*Robert Alicki and Mark Fannes*

- Published in print:
- 2001
- Published Online:
- February 2010
- ISBN:
- 9780198504009
- eISBN:
- 9780191708503
- Item type:
- chapter

- Publisher:
- Oxford University Press
- DOI:
- 10.1093/acprof:oso/9780198504009.003.0007
- Subject:
- Physics, Theoretical, Computational, and Statistical Physics

This chapter defines and characterizes various degrees of ergodicity — both for classical and quantum systems — in terms of the Hilbert space formalism, Koopman formalism for classical systems, and ...
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This chapter defines and characterizes various degrees of ergodicity — both for classical and quantum systems — in terms of the Hilbert space formalism, Koopman formalism for classical systems, and GNS-representation for quantum systems. It presents mixing and asymptotic Abelianness. It then discusses a number of examples with non-trivial algebraic structures: quasi-free Fermionic automorphisms, highly anti-commutative systems, and Powers–Price shifts. It is shown that under certain ergodic assumptions the fluctuations around ergodic means can be modelled by Bose fields in quasi-free states (Gaussian distributions), the other extreme cases lead to a free probability scheme with semi-circular distributions. Expanding maps and Lyapunov exponents for classical dynamics are briefly discussed and a possible quantum analog, horocyclic actions, is presented for a quantum cat map.Less

This chapter defines and characterizes various degrees of ergodicity — both for classical and quantum systems — in terms of the Hilbert space formalism, Koopman formalism for classical systems, and GNS-representation for quantum systems. It presents mixing and asymptotic Abelianness. It then discusses a number of examples with non-trivial algebraic structures: quasi-free Fermionic automorphisms, highly anti-commutative systems, and Powers–Price shifts. It is shown that under certain ergodic assumptions the fluctuations around ergodic means can be modelled by Bose fields in quasi-free states (Gaussian distributions), the other extreme cases lead to a free probability scheme with semi-circular distributions. Expanding maps and Lyapunov exponents for classical dynamics are briefly discussed and a possible quantum analog, horocyclic actions, is presented for a quantum cat map.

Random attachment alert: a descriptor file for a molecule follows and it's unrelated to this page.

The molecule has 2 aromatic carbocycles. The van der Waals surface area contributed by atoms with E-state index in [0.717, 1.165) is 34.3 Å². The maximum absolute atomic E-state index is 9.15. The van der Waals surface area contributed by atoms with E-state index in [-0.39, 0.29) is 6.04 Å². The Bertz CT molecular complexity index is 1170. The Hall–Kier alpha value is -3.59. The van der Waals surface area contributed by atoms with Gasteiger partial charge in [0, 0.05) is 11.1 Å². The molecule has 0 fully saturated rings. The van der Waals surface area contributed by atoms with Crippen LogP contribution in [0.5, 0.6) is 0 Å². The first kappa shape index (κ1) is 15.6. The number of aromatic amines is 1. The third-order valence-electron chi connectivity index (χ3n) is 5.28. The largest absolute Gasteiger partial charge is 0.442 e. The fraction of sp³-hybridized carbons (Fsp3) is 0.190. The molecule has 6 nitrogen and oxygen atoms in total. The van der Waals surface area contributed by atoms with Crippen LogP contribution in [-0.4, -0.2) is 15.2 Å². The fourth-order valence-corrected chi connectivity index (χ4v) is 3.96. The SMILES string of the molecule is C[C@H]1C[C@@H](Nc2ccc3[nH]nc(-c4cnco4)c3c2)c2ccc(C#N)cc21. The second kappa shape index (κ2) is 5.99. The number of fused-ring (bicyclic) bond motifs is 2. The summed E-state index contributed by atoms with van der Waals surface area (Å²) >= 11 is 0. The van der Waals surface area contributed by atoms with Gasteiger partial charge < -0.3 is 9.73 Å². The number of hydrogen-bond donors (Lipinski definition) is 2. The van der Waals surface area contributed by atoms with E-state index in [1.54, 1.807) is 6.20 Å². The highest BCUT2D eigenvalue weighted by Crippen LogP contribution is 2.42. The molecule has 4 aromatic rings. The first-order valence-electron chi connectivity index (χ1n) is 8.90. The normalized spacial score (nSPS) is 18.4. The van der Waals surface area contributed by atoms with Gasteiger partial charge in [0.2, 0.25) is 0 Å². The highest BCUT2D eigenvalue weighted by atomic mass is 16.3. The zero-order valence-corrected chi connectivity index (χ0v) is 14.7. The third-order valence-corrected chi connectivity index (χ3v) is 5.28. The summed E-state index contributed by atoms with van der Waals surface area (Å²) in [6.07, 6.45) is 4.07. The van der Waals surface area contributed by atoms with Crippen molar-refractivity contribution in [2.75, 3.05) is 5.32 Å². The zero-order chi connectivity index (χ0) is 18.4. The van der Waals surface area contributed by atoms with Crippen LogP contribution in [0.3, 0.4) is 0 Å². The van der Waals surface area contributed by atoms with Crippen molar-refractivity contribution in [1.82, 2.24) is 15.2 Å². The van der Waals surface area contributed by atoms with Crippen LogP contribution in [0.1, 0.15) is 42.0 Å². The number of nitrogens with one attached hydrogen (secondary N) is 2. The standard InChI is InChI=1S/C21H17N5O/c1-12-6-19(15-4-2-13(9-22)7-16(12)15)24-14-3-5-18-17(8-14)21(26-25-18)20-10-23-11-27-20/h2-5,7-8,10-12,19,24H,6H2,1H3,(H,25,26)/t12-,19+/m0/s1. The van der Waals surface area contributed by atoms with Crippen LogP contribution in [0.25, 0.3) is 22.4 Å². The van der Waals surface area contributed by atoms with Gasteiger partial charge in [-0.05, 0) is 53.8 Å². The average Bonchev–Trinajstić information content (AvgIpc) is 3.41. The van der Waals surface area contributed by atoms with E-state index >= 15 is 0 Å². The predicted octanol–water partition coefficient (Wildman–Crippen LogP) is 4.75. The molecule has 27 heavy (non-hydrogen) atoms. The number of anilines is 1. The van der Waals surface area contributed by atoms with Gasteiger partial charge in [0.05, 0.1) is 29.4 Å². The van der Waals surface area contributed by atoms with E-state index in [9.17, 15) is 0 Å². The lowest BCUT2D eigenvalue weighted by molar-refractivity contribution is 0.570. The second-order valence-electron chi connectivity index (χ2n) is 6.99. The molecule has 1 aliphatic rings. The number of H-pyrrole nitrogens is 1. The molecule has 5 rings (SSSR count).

*Alice Guionnet*

- Published in print:
- 2017
- Published Online:
- January 2018
- ISBN:
- 9780198797319
- eISBN:
- 9780191838774
- Item type:
- chapter

- Publisher:
- Oxford University Press
- DOI:
- 10.1093/oso/9780198797319.003.0003
- Subject:
- Physics, Theoretical, Computational, and Statistical Physics

Free probability was introduced by D. Voiculescu as a theory of noncommutative random variables (similar to integration theory) equipped with a notion of freeness very similar to independence. In ...
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Free probability was introduced by D. Voiculescu as a theory of noncommutative random variables (similar to integration theory) equipped with a notion of freeness very similar to independence. In fact, it is possible in this framework to define the natural ‘free’ counterpart of the central limit theorem, Gaussian distribution, Brownian motion, stochastic differential calculus, entropy, etc. It also appears as the natural setup for studying large random matrices as their size goes to infinity and hence is central in the study of random matrices as their size go to infinity. In this chapter the free probability framework is introduced, and it is shown how it naturally shows up in the random matrices asymptotics via the so-called ‘asymptotic freeness’. The connection with combinatorics and the enumeration of planar maps, including loop models, are discussed.Less